>> *might* have 
>> >> changed or improved to some degree. While I've seen no recent 
>> first-hand 
>> >> evidence of efforts to improve things on the 
>> don't-dramatically-stall-malloc 
>> >> (or other mappings) front, I haven't been following it very closely (I 
>> just 
>> >> wrote it off as "lets check again in 5 years"). If someone else here 
>> knows 
>> >> of some actual improvements to this picture in recent years, or of 
>> efforts 
>> >> or discussions in the Linux Kernel community on this subject, please 
>> point 
>> >> to them. 
>> >> 
>> >> IMO, the notion of THP is not flawed. The implementation is. And I 
>> believe 
>> >> that the implementation of THP *can* be improved to be much more 
>> robust and 
>> >> to avoid forcing occasional huge latency artifacts on 
>> memory-allocating 
>> >> threads: 
>> >> 
>> >> 1. the first (huge) step in improving thing would be to 
>> >> never-ever-ever-ever have a mapping thread spend any time performing 
>> any 
>> >> kind of defragmentation, and to simply accept 4KB mappings when no 2MB 
>> >> physical pages are available. Let background defragmentation do all 
>> the work 
>> >> (including converting 4KLB-allocated-but-2MB-contiguous ranges to 2MB 
>> >> mappings). 
>> >> 
>> >> 2. The second level (much needed, but at an order of magnitude of 10s 
>> of 
>> >> milliseconds rather than the current 100s of msec or more) would be to 
>> make 
>> >> background defragmentation work without stalling foreground access to 
>> a 
>> >> currently-being-defragmented 2MB region. I.e. don't stall access for 
>> the 
>> >> duration of a 2MB defrag operation (which can take several msec). 
>> >> 
>> >> While both of these are needed for a "don't worry about it" mode of 
>> use 
>> >> (which something called "transparent": really should aim for), #1 is a 
>> much 
>> >> easier step than #2 is. Without it, THP can cause application pauses 
>> (to any 
>> >> linux app) that are often worse than e.g. HotSpot Java GC pauses. 
>> Which is 
>> >> ironic. 
>> >> 
>> >> -- Gil. 
>> >> 
>> >> ------------------------------- 
>> >> 
>> >> The problem is not the background defrag operation. The problem is 
>> >> synchronous defragging done on allocation, where THP on means a 2MB 
>> >> allocation will attempt to allocate a 2MB contiguous page, and if it 
>> can't 
>> >> find one, it may end up defragging an entire zone before the 
>> allocation 
>> >> completes. The /sys/kernel/mm/transparent_hugepage/defrag setting only 
>> >> controls the background... 
>> >> 
>> >> Here is something I wrote up on it internally after much 
>> investigation: 
>> >> 
>> >> Transparent huge pages (THP) is a feature Red Hat championed and 
>> >> introduced in RHEL 6.x, and got into the upstream kernel around the 
>>  ~2.6.38 
>> >> time, it generally exists in all Linux 3.x kernels and beyond (so it 
>> exists 
>> >> in both SLES 11 SP@ and in Ubuntu 12.04 LTS). With transparent huge 
>> pages, 
>> >> the kernel *attempts* to use 2MB page mappings to map contiguous and 
>> aligned 
>> >> memory ranges of that size (which are quite common for many program 
>> >> scenarios), but will break those into 4KB mappings when needed (e.g. 
>> cannot 
>> >> satisfy with 2MB pages, or when it needs to swap or page out the 
>> memory, 
>> >> since paging is done 4KB at a time). With such a mixed approach, some 
>> sort 
>> >> of a "defragmenter" or "compactor" is required to exist, because 
>> without it 
>> >> simple fragmentation will (over time) make 2MB contiguous physical 
>> pages a 
>> >> rare thing, and performance will tend to degrade over time. As a 
>> result, and 
>> >> in order to support THP, Linux kernels will attempt to defragment (or 
>> >> "compact") memory and memory zones. This can be done either by 
>> unmapping 
>> >> pages, copying their contents to a new compacted space, and mapping 
>> them in 
>> >> the new location, or by potentially forcing individually mapped 4KB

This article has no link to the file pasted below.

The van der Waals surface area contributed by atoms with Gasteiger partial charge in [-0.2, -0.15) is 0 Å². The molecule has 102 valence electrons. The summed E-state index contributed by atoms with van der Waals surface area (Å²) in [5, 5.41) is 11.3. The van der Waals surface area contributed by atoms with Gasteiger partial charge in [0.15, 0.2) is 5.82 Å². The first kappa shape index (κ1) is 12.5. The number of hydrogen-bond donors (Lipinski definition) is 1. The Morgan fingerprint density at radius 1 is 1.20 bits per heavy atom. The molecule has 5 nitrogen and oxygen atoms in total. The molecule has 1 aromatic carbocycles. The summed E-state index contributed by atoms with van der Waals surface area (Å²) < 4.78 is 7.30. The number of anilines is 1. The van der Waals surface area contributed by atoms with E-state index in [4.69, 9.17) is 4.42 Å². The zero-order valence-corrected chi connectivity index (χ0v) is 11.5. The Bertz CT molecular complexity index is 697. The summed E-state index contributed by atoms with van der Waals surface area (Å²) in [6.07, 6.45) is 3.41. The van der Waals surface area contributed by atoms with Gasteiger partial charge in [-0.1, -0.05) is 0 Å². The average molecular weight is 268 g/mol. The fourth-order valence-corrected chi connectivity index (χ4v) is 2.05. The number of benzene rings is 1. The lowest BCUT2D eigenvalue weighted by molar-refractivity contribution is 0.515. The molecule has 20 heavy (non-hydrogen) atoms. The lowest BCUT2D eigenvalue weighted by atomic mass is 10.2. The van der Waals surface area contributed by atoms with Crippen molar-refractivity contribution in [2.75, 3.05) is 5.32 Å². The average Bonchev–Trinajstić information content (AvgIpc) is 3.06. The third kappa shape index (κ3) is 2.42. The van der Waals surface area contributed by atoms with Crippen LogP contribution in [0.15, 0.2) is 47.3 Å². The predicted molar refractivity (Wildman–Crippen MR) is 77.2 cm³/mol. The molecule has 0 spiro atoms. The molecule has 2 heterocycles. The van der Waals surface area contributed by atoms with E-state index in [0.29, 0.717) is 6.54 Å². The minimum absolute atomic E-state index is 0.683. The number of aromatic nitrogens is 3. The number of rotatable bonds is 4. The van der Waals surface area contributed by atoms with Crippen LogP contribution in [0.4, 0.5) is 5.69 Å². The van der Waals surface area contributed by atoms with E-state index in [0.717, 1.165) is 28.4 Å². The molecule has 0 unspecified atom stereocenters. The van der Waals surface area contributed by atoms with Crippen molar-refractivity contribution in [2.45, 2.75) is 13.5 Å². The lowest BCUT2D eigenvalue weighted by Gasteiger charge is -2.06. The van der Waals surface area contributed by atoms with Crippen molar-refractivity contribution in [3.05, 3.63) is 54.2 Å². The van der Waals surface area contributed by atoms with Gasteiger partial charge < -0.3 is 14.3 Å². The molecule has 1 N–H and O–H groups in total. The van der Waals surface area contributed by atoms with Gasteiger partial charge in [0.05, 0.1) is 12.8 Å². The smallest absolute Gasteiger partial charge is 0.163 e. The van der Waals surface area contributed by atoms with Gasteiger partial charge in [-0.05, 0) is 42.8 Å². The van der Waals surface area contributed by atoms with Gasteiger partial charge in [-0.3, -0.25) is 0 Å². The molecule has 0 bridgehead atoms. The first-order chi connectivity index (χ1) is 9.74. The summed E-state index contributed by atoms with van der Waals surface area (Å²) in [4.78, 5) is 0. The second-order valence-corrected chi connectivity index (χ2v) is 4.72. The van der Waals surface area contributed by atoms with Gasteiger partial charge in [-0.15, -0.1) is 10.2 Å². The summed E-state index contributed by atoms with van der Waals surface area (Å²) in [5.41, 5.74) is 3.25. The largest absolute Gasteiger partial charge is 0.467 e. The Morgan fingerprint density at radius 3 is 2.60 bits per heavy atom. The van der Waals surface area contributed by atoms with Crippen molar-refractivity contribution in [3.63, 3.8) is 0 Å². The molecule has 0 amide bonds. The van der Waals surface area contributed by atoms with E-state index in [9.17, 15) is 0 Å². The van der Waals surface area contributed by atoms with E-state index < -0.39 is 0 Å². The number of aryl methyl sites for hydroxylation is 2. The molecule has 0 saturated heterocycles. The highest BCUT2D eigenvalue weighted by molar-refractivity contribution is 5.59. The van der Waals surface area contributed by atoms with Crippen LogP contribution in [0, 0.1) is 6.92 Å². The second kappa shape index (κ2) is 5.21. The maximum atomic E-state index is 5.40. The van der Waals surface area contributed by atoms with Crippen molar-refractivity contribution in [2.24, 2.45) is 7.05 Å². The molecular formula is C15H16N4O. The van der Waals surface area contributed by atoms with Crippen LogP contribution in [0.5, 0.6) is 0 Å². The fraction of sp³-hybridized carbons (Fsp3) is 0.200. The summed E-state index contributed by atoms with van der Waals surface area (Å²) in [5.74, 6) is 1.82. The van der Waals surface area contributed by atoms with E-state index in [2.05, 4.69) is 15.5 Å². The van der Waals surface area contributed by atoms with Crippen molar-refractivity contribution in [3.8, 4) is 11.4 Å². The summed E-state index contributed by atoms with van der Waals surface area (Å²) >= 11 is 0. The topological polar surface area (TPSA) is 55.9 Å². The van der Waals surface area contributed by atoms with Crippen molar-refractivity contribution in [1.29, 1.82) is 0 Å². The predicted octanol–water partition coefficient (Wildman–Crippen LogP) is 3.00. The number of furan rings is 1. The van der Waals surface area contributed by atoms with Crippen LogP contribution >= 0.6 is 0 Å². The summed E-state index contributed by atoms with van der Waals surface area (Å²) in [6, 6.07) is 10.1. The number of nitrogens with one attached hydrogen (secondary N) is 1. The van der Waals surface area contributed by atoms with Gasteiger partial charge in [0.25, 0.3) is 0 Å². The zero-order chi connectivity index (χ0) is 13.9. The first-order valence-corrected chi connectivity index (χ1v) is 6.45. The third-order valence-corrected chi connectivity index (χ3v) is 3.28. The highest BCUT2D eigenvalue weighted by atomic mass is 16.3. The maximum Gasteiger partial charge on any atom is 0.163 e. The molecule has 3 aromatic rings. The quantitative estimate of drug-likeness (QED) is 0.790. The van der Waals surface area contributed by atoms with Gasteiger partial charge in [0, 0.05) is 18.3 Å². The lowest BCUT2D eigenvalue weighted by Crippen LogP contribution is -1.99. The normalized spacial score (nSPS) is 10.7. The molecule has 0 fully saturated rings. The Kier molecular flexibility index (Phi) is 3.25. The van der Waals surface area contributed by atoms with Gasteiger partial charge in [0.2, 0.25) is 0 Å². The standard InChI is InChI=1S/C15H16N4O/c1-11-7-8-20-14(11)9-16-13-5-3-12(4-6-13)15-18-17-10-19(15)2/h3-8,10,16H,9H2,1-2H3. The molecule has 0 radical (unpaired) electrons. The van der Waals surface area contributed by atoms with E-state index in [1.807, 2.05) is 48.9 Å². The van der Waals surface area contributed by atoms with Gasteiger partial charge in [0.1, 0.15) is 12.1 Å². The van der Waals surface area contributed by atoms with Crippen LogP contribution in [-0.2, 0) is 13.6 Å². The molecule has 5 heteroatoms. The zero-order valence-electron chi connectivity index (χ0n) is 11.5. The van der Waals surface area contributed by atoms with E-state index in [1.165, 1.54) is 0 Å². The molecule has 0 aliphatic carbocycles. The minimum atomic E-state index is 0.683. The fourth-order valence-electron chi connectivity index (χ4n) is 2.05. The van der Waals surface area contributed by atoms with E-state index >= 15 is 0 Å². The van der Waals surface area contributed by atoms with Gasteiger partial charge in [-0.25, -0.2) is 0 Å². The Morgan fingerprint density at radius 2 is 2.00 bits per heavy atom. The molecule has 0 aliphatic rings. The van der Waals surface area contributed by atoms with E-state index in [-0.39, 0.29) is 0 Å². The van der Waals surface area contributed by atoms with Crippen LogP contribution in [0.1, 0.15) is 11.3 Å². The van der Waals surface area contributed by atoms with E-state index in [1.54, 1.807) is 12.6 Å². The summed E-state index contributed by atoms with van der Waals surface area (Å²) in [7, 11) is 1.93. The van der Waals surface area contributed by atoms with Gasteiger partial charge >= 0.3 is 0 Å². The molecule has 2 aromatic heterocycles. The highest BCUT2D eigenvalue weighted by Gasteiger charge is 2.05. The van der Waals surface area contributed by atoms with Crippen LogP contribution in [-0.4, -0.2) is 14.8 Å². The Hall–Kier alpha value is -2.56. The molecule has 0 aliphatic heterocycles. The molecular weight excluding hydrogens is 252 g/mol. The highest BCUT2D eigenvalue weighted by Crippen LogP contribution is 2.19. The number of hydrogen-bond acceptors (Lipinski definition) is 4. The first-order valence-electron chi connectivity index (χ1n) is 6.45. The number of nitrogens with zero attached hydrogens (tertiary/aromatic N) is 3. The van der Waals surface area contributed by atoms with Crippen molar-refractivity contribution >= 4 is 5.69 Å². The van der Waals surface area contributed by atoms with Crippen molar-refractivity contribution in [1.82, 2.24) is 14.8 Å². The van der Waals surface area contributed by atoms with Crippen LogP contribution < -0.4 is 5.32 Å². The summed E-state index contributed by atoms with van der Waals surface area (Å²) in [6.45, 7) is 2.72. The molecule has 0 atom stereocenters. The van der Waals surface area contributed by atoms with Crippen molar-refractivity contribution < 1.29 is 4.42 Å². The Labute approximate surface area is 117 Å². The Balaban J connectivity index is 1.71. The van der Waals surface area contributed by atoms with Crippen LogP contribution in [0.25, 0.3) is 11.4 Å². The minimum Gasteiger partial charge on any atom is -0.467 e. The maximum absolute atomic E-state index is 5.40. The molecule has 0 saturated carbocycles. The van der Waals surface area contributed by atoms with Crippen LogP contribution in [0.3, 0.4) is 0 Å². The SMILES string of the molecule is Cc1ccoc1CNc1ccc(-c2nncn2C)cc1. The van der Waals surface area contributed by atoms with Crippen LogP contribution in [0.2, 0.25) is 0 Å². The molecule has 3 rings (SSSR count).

>> pages in 
>> >> a 2MB physical page out (via swapping or by paging them out if they 
>> are file 
>> >> system pages), and reclaiming the 2MB contiguous page when that is 
>> done. 4KB 
>> >> pages that were forced out will come back in as needed (swapped back 
>> in on 
>> >> demand, or paged back in on demand). 
>> >> 
>> >> Defragmentation/compaction with THP can happen in two places: 
>> >> 
>> >> 1. First, there is a background defragmenter (a process called 
>> >> "khugepaged") that goes around and compacts 2MB physical pages by 
>> pushing 
>> >> their 4KB pages out when possible. This background defragger could 
>> >> potentially cause pages to swapped out if swapping is enabled, even 
>> with no 
>> >> swapping pressure in place. 
>> >> 
>> >> 2. "Synchronous Compaction": In some cases, an on demand page fault 
>> (e.g. 
>> >> when first accessing a newly alloocated 4KB page created via mmap() or 
>> >> malloc()) could end up trying to compact memory in order to fault into 
>> a 2MB 
>> >> physical page instead of a 4KB page (this can be seen in the stack 
>> trace 
>> >> discussed in this posting, for example: 
>> >> https://access.redhat.com/solutions/1560893). When this happens, a 
>> single 
>> >> 4KB allocation could end up waiting for an attempt to compact an 
>> entire 
>> >> "zone" of pages, even if those are compacted purely thru in-memory 
>> moves 
>> >> with no I/O. It can also be blocked waiting for disk I/O as seen on 
>> some 
>> >> stack traces in related discussions. 
>> >> 
>> >> More details can be found in places like this: 
>> >> http://www.mjmwired.net/kernel/Documentation/vm/transhuge.txt 
>> >> http://www.linux-kvm.org/wiki/images/9/9e/2010-forum-thp.pdf 
>> >> 
>> >> And examples for cases of avoiding thrashing by disabling THP ion RHEL 
>> 6.2 
>> >> are around: 
>> >> 
>> >> 
>> >> 
>> http://oaktable.net/content/linux-6-transparent-huge-pages-and-hadoop-workloads
>>  
>> >> 
>> >> 
>> >> 
>> http://techaticpsr.blogspot.com/2012/04/its-official-we-have-no-love-for.html
>>  
>> >> 
>> >> BOTTOM LINE: Transparent Huge Pages is a well-inteded idea that helps 
>> >> compact physical memory and use more optimal mappings in the kernel, 
>> but it 
>> >> can come with some significant (and often surprising) latency impacts. 
>> I 
>> >> recommend we turn it off by default in Zing installations, and it 
>> appears 
>> >> that many other software packages (including most DBs, and many Java 
>> based 
>> >> apps) recommend the same. 
>> > 
>> > -- 
>> > You received this message because you are subscribed to the Google 
>> Groups 
>> > "mechanical-sympathy" group. 
>> > To unsubscribe from this group and stop receiving emails from it, send 
>> an 
>> > email to mechanical-sympathy+unsubscr...@googlegroups.com. 
>> > For more options, visit https://groups.google.com/d/optout. 
>>
>

-- 
You received this message because you are subscribed to the Google Groups 
"mechanical-sympathy" group.
To unsubscribe from this group and stop receiving emails from it, send an email 
to mechanical-sympathy+unsubscr...@googlegroups.com.
For more options, visit https://groups.google.com/d/optout.

Reply via email to